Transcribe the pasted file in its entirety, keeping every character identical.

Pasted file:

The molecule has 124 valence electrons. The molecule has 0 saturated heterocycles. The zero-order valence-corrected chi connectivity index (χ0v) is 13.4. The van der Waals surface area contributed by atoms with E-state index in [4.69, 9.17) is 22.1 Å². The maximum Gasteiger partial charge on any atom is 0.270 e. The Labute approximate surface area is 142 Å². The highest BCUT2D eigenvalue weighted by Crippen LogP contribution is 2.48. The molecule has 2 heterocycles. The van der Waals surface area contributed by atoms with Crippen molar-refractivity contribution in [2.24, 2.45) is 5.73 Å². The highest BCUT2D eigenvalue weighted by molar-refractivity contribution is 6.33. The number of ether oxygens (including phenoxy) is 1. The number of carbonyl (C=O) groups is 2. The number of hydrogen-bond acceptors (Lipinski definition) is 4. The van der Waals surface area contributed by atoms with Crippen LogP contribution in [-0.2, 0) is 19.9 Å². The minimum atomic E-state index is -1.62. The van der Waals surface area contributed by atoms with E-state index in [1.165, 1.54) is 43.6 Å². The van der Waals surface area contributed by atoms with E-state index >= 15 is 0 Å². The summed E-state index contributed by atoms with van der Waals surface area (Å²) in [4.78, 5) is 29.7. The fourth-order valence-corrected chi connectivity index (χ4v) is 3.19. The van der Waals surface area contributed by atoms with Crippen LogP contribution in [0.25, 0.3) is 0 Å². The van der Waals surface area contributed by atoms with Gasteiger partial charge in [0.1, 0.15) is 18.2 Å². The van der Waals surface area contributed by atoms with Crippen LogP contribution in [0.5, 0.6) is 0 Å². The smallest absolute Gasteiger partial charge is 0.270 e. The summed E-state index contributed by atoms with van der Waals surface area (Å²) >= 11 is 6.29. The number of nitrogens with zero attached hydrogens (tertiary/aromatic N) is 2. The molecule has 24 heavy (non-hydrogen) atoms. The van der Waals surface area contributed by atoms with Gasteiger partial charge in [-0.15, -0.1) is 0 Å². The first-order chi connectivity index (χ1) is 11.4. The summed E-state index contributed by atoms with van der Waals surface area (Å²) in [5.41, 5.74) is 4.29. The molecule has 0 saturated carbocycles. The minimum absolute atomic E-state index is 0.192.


The molecule has 124 valence electrons. The molecule has 0 saturated heterocycles. The zero-order valence-corrected chi connectivity index (χ0v) is 13.4. The van der Waals surface area contributed by atoms with E-state index in [4.69, 9.17) is 22.1 Å². The maximum Gasteiger partial charge on any atom is 0.270 e. The Labute approximate surface area is 142 Å². The highest BCUT2D eigenvalue weighted by Crippen LogP contribution is 2.48. The molecule has 2 heterocycles. The van der Waals surface area contributed by atoms with Crippen molar-refractivity contribution in [2.24, 2.45) is 5.73 Å². The highest BCUT2D eigenvalue weighted by molar-refractivity contribution is 6.33. The number of ether oxygens (including phenoxy) is 1. The number of carbonyl (C=O) groups is 2. The number of hydrogen-bond acceptors (Lipinski definition) is 4. The van der Waals surface area contributed by atoms with Crippen LogP contribution in [-0.2, 0) is 19.9 Å². The minimum atomic E-state index is -1.62. The van der Waals surface area contributed by atoms with E-state index in [1.165, 1.54) is 43.6 Å². The van der Waals surface area contributed by atoms with E-state index >= 15 is 0 Å². The summed E-state index contributed by atoms with van der Waals surface area (Å²) in [4.78, 5) is 29.7. The fourth-order valence-corrected chi connectivity index (χ4v) is 3.19. The van der Waals surface area contributed by atoms with Crippen LogP contribution in [0.25, 0.3) is 0 Å². The van der Waals surface area contributed by atoms with Gasteiger partial charge in [0.1, 0.15) is 18.2 Å². The van der Waals surface area contributed by atoms with Crippen LogP contribution in [0.5, 0.6) is 0 Å². The smallest absolute Gasteiger partial charge is 0.270 e. The summed E-state index contributed by atoms with van der Waals surface area (Å²) >= 11 is 6.29. The number of nitrogens with zero attached hydrogens (tertiary/aromatic N) is 2. The molecule has 24 heavy (non-hydrogen) atoms. The van der Waals surface area contributed by atoms with Gasteiger partial charge in [-0.15, -0.1) is 0 Å². The first-order chi connectivity index (χ1) is 11.4. The summed E-state index contributed by atoms with van der Waals surface area (Å²) in [5.41, 5.74) is 4.29. The molecule has 0 saturated carbocycles. The minimum absolute atomic E-state index is 0.192.